In FIGS. 3 and 4 are shown a modified form of the invention in which the core of a composite filament or thread is an insulating material which is coated or jacketed with a conducting polymer of the type employed to form the core 11 of the article 10 of FIG. 1. The composite elongated member 15 may have various applications depending on the materials employed for the core and coating. In a preferred embodiment, the core 16 comprises a textile element such as a thread or filament of suitable polymer or glass which may be woven into a cloth and the surrounding jacket 18 a coating of electrically conducting plastic of the type provided in the core 11 of FIG. 1. Textile material such as cloth or fabrics made of filament or threads so coated will not retain a static electrical charge particularly if the conductive coating is grounded. A cloth woven of a multiplicity of such filaments having surface contact with each other may therefore serve many useful purposes particularly where static electricity is undesirable or dangerous.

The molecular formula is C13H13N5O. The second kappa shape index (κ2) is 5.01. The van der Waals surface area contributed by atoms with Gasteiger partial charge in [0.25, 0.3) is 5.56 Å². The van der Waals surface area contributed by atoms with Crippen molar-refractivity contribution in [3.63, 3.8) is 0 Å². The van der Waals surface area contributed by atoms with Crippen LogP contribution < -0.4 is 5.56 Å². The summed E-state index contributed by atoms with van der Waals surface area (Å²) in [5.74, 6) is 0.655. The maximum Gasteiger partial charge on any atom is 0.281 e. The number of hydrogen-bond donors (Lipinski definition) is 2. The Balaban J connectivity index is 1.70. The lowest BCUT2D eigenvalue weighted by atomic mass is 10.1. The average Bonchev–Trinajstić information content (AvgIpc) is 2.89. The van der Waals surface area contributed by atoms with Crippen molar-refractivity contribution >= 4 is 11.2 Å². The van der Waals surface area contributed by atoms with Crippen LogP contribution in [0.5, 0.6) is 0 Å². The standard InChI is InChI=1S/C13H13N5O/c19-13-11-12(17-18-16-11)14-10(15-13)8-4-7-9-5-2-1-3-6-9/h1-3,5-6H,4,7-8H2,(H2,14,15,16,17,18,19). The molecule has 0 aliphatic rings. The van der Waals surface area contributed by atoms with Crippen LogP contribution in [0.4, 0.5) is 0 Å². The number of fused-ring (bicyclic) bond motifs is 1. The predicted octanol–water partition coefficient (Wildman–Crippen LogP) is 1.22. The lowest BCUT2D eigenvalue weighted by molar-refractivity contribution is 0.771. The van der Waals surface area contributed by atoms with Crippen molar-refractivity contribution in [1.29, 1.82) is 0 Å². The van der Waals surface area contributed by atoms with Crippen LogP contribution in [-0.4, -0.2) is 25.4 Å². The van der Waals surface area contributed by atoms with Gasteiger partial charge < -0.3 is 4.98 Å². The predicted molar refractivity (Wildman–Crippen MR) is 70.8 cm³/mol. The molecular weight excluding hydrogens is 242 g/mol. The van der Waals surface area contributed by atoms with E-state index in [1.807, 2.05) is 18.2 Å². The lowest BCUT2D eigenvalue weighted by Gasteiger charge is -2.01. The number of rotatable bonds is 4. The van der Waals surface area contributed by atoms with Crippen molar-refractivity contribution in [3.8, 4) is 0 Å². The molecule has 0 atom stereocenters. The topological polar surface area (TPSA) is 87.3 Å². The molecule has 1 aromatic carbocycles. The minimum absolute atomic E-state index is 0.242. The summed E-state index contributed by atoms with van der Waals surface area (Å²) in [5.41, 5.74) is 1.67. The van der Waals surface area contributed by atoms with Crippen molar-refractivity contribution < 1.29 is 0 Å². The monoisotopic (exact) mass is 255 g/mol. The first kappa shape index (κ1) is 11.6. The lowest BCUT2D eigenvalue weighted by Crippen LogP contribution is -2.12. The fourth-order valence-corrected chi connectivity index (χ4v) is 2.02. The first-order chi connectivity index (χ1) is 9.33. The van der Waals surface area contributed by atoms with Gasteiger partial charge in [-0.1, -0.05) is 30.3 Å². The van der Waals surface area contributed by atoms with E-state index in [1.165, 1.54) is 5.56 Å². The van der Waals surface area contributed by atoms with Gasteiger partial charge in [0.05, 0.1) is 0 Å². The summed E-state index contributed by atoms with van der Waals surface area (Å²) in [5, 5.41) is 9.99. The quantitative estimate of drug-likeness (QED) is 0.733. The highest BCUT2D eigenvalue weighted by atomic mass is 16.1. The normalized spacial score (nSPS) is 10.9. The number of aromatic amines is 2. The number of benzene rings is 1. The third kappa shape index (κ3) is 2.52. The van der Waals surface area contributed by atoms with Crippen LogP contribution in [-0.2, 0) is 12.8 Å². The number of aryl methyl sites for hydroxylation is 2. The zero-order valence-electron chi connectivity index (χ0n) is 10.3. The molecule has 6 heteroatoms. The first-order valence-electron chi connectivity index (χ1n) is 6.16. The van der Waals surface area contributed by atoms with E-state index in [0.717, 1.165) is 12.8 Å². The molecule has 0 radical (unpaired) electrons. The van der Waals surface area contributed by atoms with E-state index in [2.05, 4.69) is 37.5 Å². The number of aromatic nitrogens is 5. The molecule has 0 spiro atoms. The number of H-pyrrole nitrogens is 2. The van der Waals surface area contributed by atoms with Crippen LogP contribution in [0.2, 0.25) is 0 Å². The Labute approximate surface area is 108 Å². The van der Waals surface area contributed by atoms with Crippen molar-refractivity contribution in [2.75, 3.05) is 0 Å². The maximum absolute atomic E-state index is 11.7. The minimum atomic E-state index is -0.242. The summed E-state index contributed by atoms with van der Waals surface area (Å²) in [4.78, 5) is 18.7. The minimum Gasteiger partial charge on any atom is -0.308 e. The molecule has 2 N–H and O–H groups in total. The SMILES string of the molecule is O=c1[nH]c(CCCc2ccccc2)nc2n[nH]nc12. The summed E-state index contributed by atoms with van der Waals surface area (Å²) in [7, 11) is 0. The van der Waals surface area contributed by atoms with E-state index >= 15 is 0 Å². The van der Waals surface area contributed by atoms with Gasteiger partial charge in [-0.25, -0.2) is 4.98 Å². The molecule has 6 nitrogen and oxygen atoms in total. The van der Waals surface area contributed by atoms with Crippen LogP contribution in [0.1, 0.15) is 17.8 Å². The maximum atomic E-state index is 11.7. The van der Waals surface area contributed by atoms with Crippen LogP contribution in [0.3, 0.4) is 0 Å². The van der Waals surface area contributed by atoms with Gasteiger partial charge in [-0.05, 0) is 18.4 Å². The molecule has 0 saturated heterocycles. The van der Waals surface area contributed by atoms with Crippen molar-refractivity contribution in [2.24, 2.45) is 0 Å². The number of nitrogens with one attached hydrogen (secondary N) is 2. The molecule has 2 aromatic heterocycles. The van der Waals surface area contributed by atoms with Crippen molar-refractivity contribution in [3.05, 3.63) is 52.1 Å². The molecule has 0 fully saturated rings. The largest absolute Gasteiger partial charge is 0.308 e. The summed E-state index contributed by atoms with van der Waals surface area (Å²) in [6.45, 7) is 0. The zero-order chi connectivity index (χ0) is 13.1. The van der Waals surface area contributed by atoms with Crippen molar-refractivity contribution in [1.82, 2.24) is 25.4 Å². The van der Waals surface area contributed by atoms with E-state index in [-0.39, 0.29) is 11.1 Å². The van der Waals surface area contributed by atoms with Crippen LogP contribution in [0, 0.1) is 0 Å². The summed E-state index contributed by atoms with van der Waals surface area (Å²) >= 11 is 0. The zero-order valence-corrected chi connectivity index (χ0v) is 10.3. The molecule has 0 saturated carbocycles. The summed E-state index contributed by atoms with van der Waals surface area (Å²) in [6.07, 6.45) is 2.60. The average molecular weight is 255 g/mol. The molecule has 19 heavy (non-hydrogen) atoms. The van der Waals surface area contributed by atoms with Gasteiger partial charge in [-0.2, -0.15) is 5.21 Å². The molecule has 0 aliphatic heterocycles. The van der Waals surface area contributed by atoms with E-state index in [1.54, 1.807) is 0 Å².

The core 16 of the composite filament 15 of FIG. 3 may comprise various suitable resins such as polyesters, polyamides, cellulose acetates and the like formed as filaments or may comprise a multiplicity of separated filaments or formed as a multi-strand thread.